This species is only known from Morningside Forest Reserve, near Rakwana in the Sinharaja area, southwestern Sri Lanka, at 1,060 m asl (Manamendra-Arachchi and Pethiyagoda 2005, M. Meegaskambura and M. Wickramasinghe pers. comm. 2016). Previous records of this species from Pituwala are now assigned to its sister species, Pseudophilautus mittermeieri (M. Meegaskambura and M. Wickramasinghe pers. comm. 2016). Its extent of occurrence is 49 km2.
Habitat and Ecology
It occurs with patchy distribution in closed-canopy forest and cardamom plantations within forest, usually close to water and above 900 m asl (Manamendra-Arachchi and Pethiyagoda 2005, M. Meegaskambura pers. comm. 2016). Adult males have been observed at night, vocalizing while perched on low shrubs, 0.3-2 m above ground (Manamendra-Arachchi and Pethiyagoda 2005). This species breeds by direct development, it is not dependent upon water and eggs are laid in deep holes in the ground excavated by the females. Froglets show adult colouration (Bahir et al. 2005).
There is little information on its population size and trend. However, it is likely to be a rare species and population decline was observed in 2011 (Meegaskumbura et al. 2012).
The major threat to this species is habitat loss due to encroachment by cardamom plantations, expansion of human settlements and firewood collection which lead to deforestation and habitat fragmentation (Bahir et al. 2005, Manamendra-Arachchi and Pethiyagoda 2005).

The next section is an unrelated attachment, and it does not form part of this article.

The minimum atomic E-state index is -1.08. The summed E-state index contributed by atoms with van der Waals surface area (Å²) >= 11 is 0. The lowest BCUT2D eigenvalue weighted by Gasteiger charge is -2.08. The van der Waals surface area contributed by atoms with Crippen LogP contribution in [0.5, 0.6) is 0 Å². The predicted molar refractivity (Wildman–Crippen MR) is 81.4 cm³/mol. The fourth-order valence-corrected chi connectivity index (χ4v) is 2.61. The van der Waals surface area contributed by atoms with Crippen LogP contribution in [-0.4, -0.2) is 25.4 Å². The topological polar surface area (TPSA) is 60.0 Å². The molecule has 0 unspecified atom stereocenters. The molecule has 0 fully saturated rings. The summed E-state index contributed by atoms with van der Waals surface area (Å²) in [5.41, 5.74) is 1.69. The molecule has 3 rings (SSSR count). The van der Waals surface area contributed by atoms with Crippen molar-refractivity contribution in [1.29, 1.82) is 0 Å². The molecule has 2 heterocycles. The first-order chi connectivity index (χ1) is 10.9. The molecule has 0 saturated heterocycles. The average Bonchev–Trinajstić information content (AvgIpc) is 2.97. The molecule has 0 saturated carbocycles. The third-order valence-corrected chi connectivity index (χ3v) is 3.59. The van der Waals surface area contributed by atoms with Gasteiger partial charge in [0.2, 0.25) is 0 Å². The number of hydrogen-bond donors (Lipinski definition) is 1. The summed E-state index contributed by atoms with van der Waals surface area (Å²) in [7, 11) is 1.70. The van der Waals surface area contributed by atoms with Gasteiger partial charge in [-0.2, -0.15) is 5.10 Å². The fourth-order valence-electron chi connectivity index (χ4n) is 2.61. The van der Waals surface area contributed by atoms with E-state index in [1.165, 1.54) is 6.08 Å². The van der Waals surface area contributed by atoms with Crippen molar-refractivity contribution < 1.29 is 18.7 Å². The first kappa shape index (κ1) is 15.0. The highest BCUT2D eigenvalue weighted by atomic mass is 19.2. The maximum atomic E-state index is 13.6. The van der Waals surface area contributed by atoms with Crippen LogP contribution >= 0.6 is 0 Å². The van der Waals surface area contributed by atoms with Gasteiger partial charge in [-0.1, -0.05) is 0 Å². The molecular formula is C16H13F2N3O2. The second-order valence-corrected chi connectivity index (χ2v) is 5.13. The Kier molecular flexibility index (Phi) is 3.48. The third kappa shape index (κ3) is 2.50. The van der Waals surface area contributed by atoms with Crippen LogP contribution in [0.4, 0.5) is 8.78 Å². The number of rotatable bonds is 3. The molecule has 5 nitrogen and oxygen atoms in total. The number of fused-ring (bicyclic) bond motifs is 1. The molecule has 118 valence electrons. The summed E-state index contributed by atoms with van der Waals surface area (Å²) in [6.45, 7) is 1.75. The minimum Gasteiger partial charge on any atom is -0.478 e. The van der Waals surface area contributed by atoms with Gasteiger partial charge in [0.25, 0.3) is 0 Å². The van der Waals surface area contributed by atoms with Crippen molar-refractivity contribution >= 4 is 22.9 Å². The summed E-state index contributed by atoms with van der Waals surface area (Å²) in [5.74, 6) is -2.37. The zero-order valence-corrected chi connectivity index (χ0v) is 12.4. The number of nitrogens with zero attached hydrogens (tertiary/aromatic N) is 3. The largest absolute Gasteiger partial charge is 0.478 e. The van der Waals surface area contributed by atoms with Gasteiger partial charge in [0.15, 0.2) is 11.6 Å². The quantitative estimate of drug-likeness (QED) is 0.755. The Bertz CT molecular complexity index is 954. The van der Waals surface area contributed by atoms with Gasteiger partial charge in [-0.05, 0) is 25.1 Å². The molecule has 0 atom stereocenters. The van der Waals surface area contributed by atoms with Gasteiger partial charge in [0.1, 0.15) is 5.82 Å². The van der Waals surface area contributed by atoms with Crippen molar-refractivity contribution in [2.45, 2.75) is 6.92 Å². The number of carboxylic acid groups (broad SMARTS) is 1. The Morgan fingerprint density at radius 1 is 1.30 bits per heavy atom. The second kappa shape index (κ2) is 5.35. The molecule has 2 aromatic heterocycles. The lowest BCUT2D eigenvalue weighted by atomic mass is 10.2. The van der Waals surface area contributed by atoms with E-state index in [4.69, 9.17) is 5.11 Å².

This species occurs in the largest remnant of Sri Lanka's forests, the Sinharaja World Heritage Site and UNESCO-MAB Biosphere Reserve, and in forest reserves bordering its eastern margin. A long-term monitoring study has been started a few years ago in the area occupied by this species (Morningside Forest Reserve just to the east of Sinharaja) to restore critically important habitats (Meegaskumbura et al. 2012).
A long-term monitoring study in Morningside Forest Reserve started a few years ago with the aim of restoring important habitats (i.e. non-establishment of invasive species, reforestation, restoration of connectivity among forest patches) (Meegaskumbura et al. 2012).
Studies on its population size, distribution and trends, life history and ecology, and threats are needed.
Red List Status
Critically Endangered (CR)
Listed as Critically Endangered because its extent of occurrence (EOO) is 49 km2, all individuals are in a single location, and there is continuing decline in the extent and quality of its habitat around Morningside Forest Reserve in southern Sri Lanka.
Named as Philautus decoris by Manamendra-Arachchi and Pethiyagoda in 2005, the genus has been revised and replaced with Pseudophilautus by Li et al. in 2009.
IUCN SSC Amphibian Specialist Group 2016. Pseudophilautus decoris. The IUCN Red List of Threatened Species 2016: e.T58834A89262191. http://dx.doi.org/10.2305/IUCN.UK.2016-3.RLTS.T58834A89262191.en